Infrastructure Investor Awards 2019: Middle East and Africa

Deal of the year, fundraising of the year and renewables deal of the year.

Deal of the Year, Middle East and Africa

WINNER: ADNOC Oil Pipelines (BlackRock Real Assets/KKR)

BlackRock and KKR became the first major infrastructure funds to invest in the Middle East when they formed a partnership with the Abu Dhabi National Oil Company. The firms agreed to invest $4 billion in 18 oil and gas pipelines owned by ADNOC. The pipelines total 750 km in length, with 13 million barrels per day of capacity. The assets represent key midstream infrastructure for Abu Dhabi’s energy ecosystem, allowing for the vast majority of the country’s crude production to be transported from ADNOC’s onshore and offshore upstream assets to Abu Dhabi’s key take-away outlets and terminals.

THIRD PLACE (TIE): Nachtigal Hydropower Project

THIRD PLACE (TIE): Taweelah desalination and Noor Energy 1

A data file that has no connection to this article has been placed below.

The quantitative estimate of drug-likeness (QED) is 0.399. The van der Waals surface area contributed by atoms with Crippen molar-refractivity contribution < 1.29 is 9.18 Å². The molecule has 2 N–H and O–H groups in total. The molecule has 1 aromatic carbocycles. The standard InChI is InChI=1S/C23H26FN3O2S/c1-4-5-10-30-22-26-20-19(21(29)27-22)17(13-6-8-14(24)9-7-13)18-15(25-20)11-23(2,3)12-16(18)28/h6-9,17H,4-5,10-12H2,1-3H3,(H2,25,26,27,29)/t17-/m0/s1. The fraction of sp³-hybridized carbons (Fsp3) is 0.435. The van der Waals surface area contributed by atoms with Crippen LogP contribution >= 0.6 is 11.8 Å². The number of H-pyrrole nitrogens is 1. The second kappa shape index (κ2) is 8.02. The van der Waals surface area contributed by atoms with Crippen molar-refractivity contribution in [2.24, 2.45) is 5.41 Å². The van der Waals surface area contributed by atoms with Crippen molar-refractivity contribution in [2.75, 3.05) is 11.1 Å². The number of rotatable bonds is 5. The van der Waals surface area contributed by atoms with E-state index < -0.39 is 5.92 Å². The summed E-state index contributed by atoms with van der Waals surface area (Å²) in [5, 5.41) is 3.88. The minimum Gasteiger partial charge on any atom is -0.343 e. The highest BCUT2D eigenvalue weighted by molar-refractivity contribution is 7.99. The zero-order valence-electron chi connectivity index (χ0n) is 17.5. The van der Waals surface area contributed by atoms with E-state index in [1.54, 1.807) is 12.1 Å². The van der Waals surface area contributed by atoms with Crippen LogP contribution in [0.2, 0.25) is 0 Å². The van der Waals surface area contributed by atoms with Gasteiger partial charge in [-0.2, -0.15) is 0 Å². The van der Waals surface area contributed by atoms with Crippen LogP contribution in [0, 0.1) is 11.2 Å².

Fund Manager of the Year, Middle East and Africa

WINNER: Meridiam

Meridiam added €339 million to its Africa-dedicated fund, having raised an initial €207 million when launching the vehicle in 2015. It signed agreements for solar projects in Senegal and a PPP in Gabon for a hydropower facility that will save more than 150,000 tonnes of carbon emissions a year. Construction is scheduled to start in the second quarter of 2020, with commissioning scheduled for the end of 2023.


THIRD PLACE: African Infrastructure Investment Managers

Renewables Deal of the Year, Middle East and Africa

WINNER: West Bakr wind farm (Lekela Power)

Egypt’s West Bakr wind farm, a joint venture between Mainstream Renewable Power and Actis, secured $252 million in financing by the European Bank for Reconstruction and Development, the World Bank’s International Finance Corporation and the Overseas Private Investment Corporation. The 250MW facility will be Egypt’s second privately owned wind farm and deliver electricity at an unsubsidised rate. Located by the Gulf of Suez, it is expected to be operational in 2021 and will increase the country’s wind energy capacity by 14 percent, a key component of the government’s target of 20 percent renewable energy by 2022.

SECOND PLACE: Biotherm Energy

THIRD PLACE: Nachtigal Hydropower Project